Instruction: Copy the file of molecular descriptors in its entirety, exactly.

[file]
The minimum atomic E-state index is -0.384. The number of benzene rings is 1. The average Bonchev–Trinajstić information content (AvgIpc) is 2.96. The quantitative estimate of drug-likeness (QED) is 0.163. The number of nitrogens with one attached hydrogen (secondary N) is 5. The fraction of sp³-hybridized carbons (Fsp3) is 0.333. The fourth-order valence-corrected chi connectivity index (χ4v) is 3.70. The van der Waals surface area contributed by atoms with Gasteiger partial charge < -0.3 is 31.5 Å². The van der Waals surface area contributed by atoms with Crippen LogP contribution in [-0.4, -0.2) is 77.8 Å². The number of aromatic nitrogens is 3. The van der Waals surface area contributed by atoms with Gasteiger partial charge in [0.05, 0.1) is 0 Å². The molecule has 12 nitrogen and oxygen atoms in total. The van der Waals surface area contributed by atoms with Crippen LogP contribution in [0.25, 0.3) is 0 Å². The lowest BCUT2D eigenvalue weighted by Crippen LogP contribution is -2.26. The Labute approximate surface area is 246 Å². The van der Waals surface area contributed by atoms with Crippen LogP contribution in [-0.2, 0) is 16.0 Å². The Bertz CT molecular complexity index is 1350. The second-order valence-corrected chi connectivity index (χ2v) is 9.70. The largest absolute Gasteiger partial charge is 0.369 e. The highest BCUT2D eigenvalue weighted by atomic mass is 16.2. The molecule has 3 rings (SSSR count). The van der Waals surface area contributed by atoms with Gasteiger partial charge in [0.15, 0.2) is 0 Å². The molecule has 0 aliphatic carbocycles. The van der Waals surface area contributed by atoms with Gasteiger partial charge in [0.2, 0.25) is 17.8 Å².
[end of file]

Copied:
The minimum atomic E-state index is -0.384. The number of benzene rings is 1. The average Bonchev–Trinajstić information content (AvgIpc) is 2.96. The quantitative estimate of drug-likeness (QED) is 0.163. The number of nitrogens with one attached hydrogen (secondary N) is 5. The fraction of sp³-hybridized carbons (Fsp3) is 0.333. The fourth-order valence-corrected chi connectivity index (χ4v) is 3.70. The van der Waals surface area contributed by atoms with Gasteiger partial charge < -0.3 is 31.5 Å². The van der Waals surface area contributed by atoms with Crippen LogP contribution in [-0.4, -0.2) is 77.8 Å². The number of aromatic nitrogens is 3. The van der Waals surface area contributed by atoms with Gasteiger partial charge in [0.05, 0.1) is 0 Å². The molecule has 12 nitrogen and oxygen atoms in total. The van der Waals surface area contributed by atoms with Crippen LogP contribution in [0.25, 0.3) is 0 Å². The lowest BCUT2D eigenvalue weighted by Crippen LogP contribution is -2.26. The Labute approximate surface area is 246 Å². The van der Waals surface area contributed by atoms with Crippen LogP contribution in [-0.2, 0) is 16.0 Å². The Bertz CT molecular complexity index is 1350. The second-order valence-corrected chi connectivity index (χ2v) is 9.70. The largest absolute Gasteiger partial charge is 0.369 e. The highest BCUT2D eigenvalue weighted by atomic mass is 16.2. The molecule has 3 rings (SSSR count). The van der Waals surface area contributed by atoms with Gasteiger partial charge in [0.15, 0.2) is 0 Å². The molecule has 0 aliphatic carbocycles. The van der Waals surface area contributed by atoms with Gasteiger partial charge in [0.2, 0.25) is 17.8 Å².